The old partitions that used to divide the factory floor where garments were made during World War II are coming down.
Dated electrical wiring is being stripped away.
Timber beams and posts that will shine in a new event venue are being sandblasted and brought back to life.
Since a local development company and the city of Franklin announced plans in March to turn a massive historic building south of downtown into an event venue, shopping area and upscale condominiums, the specific design and features imagined for the inside have been tweaked, examined and tweaked again.
When Bemis Group finishes the work in early 2017, expect an event venue that can accommodate 500 people for large weddings, festivals and even indoor winter parties similar to the festivals conducted downtown in the summer months. The events center will be operated by Kwang Casey, owner of Greenwood restaurant and brewery Oaken Barrel.
Soon, the homes next to the garment factory on Wayne Street near Main Street will come down to make way for a parking lot. Wayne Street, from Main to Home streets, is also getting rebuilt.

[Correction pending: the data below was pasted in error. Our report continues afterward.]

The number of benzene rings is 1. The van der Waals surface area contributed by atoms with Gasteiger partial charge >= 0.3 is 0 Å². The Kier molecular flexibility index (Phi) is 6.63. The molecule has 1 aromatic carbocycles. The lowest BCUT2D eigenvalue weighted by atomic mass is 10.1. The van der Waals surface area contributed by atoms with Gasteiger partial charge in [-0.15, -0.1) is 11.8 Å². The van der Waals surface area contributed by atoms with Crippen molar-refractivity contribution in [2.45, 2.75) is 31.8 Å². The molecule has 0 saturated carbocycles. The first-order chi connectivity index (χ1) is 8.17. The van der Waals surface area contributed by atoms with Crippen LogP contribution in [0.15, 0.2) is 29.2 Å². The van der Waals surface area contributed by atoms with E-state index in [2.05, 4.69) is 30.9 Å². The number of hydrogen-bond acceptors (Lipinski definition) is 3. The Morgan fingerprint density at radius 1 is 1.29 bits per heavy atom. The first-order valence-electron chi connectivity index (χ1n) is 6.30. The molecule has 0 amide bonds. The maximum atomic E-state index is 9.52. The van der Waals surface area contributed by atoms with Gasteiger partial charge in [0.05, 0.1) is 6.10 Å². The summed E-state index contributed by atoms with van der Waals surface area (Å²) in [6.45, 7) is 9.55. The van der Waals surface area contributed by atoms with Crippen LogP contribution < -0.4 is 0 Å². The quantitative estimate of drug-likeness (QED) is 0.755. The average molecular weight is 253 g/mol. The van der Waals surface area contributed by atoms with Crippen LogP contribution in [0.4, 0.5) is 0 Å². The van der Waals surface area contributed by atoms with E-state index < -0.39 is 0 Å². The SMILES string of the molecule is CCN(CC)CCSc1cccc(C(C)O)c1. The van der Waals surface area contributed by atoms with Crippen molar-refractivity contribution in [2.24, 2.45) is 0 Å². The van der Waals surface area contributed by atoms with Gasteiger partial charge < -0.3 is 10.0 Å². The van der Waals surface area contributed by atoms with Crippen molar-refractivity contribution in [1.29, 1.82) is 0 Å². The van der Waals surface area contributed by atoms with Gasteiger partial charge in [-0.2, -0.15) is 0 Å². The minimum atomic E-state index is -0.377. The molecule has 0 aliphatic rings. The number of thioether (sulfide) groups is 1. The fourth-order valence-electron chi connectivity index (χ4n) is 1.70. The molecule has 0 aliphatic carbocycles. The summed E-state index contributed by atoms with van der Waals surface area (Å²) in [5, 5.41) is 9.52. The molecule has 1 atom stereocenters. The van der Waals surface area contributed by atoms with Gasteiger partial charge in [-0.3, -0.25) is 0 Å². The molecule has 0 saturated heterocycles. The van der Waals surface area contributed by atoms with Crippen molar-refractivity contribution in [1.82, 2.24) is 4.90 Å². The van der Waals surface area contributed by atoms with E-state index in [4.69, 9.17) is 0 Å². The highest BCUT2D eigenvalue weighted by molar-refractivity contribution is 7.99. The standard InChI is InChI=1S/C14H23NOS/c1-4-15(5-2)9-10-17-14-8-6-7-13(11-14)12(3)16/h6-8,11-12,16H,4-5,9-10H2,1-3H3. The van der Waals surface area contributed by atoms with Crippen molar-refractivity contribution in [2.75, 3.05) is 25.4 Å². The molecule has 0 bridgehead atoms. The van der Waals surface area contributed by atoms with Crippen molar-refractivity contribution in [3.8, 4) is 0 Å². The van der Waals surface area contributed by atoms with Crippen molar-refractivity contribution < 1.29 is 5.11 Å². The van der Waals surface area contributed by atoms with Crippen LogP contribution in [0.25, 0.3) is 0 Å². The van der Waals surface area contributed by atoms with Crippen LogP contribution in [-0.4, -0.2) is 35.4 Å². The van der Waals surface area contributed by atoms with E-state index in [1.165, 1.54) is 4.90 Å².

Finishing the event venue space is the first priority, said Billy Bemis, co-owner of Bemis Group. He expects it to be complete and ready to host festivals or weddings in the spring of 2017.
They aren’t booking the space yet, but have already started getting calls and interest from residents looking for space for an event, he said.
The portion of the building that will become shops and housing will be under construction next year, after the events venue is complete. Bemis Group plans to recruit new shops to Franklin, not relocate businesses already located downtown.
Bemis Group estimates the remodeling work for the Varynit Mills Garment Factory at $3,775,000. Tax dollars from a Franklin tax-increment financing, or TIF, district are covering about $1.4 million of the cost, which includes rehabilitating the building and costs associated with purchasing neighborhood homes.
At the same time, the city is beginning work on Wayne Street. When the street construction is finished, it will mimic Monroe Street, with new pavement, sidewalks and street lights. The city is spending $563,618 to rebuild the road, and another $394,123 to build three parking lots in the area.